Inflammation – The Silent Killer (Part Two)


In my last article, I talked about inflammation as being a silent underlying cause for heart disease. And I pointed out many other diseases that are linked to one another by inflammatory processes.

It’s important to realize that health problems caused by chronic inflammation don’t just suddenly “happen.” They often lie hidden for years until one day the fire becomes too hot and they burst into flame. That’s when we pay attention and notice them. Since so many illnesses begin with chronic inflammation, we would all be wise to counteract it as early as possible. Changing your diet and eating more cooling foods, as I explained last month, is the first step. Finding the right anti-inflammatory nutrients is next.

Free radicals and inflammation
Free radicals are damaging oxygen molecules found in contaminants in our air and food. Some are even made in our bodies from substances in the foods we eat like fried, barbecued, and charbroiled foods. And free radicals are increased by coffee and alcohol. They’re found in our environment in pesticides, solvents used in cleaning supplies, and radiation from sunlight. We may not be able to escape free radicals, but we can limit our exposure to them.

Free radicals damage, or oxidize, other molecules in our bodies just like iron causes rust in the presence of oxygen. An overabundance of free radicals can lead to inflammation. To prevent or reverse this inflammation, we need extra antioxidants, nutrients that counteract the formation of oxidants. Begin with taking extra antioxidants like essential fatty acids, vitamins C and E, and flavonoids (compounds found in vitamin C).

Good old reliable vitamin C
Inflammation leads to a vitamin C deficiency by causing the vitamin to break down in our bodies and be excreted. This is unfortunate, because vitamin C and the flavonoids it contains are important anti-inflammatory agents. Be sure you get at least 500 mg of vitamin C with bioflavonoids each day. You can take as much as 1,000 mg every hour for a week unless this amount causes loose stools or irritates your stomach. Buffered, or Ester C, is less likely to cause these side effects.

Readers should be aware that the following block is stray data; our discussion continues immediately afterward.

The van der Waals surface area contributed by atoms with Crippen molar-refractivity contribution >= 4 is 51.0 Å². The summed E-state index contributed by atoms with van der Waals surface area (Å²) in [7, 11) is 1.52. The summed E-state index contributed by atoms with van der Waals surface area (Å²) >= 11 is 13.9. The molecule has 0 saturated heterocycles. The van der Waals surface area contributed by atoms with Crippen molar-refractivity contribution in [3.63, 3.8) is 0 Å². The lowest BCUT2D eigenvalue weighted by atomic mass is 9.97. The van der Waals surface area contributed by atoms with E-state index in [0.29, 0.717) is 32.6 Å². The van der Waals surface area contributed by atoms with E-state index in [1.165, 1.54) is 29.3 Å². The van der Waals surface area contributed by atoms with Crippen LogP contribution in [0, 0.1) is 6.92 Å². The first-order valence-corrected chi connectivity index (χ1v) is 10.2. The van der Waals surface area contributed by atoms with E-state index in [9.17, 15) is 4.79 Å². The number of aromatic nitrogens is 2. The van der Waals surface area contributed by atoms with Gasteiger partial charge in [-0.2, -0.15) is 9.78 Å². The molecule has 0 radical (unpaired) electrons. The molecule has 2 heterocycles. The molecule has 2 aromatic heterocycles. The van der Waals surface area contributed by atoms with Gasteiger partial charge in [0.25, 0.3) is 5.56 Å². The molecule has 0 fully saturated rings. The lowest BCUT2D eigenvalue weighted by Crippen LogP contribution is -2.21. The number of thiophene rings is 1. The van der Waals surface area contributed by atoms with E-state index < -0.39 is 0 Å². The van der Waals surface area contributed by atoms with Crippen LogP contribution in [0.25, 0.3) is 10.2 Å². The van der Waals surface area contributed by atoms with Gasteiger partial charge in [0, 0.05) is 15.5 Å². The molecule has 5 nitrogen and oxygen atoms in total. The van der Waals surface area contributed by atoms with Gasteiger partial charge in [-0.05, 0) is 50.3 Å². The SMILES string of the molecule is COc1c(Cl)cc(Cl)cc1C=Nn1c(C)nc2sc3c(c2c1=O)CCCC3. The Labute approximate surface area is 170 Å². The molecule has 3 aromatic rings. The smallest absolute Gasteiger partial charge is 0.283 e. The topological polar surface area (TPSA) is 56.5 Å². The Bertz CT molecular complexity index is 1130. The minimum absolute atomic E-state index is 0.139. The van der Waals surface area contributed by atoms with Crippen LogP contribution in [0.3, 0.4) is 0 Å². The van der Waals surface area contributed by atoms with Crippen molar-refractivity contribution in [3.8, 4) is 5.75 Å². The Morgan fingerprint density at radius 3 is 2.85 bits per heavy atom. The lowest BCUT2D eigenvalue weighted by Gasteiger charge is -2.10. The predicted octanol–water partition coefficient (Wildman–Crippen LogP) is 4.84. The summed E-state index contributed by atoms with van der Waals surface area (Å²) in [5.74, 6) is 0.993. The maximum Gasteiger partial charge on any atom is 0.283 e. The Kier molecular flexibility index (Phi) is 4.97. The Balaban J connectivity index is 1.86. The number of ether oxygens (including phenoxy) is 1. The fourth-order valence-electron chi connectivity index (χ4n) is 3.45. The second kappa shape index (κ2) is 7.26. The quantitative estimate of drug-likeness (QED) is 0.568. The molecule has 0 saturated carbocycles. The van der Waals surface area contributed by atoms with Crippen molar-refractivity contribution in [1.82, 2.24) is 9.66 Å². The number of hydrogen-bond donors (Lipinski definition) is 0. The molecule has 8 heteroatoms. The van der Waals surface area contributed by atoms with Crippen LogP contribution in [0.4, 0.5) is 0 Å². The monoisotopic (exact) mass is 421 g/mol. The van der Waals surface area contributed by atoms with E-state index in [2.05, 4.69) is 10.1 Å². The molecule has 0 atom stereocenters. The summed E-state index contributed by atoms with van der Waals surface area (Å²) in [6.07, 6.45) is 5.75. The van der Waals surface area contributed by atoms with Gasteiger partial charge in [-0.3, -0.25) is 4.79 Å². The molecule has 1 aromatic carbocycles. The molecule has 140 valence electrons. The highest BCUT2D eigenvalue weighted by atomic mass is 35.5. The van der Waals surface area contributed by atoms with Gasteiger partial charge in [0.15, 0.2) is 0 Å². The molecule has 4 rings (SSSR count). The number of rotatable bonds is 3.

Mercury-free fish oils
Meat and dairy products contain a pro-inflammatory fat called arachadonic acid. When arachadonic acid is released, it interacts with enzymes called cyclo-oxygenase — commonly known as COX-1 and COX-2. COX-2 produces inflammation. You may have heard of drugs that are called “COX inhibitors.” Well, there are natural COX inhibitors, too.

Fish oils are high in omega-3 fatty acids, essential fats that block COX-2. Omega-3 oils function in a manner similar to aspirin but without side effects. If you have chronic inflammation, you’ll want to increase your fish-oil supplements to around three grams a day. But be careful: Some fish oils may contain mercury or pesticide residues. Three safe and clean supplements that I can vouch for are Mixed Fatty Acids (Women’s Preferred, 800-728-2288), Marine Fish Oil (ProThera 888-488-2488), and Carlson Laboratories’ Super Omega-3 (found in natural health stores).

Anti-inflammatory herbs
Numerous plants have anti-inflammatory properties, but instead of choosing one or two herbs at random, I suggest you use an anti-inflammatory formula. Often, a formula is more potent than any single herb because of its synergistic effects. This has been proven with traditional Chinese and Tibetan medicine, where single herbs are rarely used. I found two very different types of anti-inflammatory formulas, each with good studies supporting their effectiveness. One is a formula based on Western herbs, and the other is based on Tibetan medicine.

  • Zyflamend and InflaThera are two Western herbal formulas that block inflammation by preventing the excessive stimulation of COX-2 enzymes. Each formula contains such well-researched anti-inflammatory herbs as turmeric, holy basil, oregano, rosemary, green tea, ginger, Chinese goldenthread, and skullcap.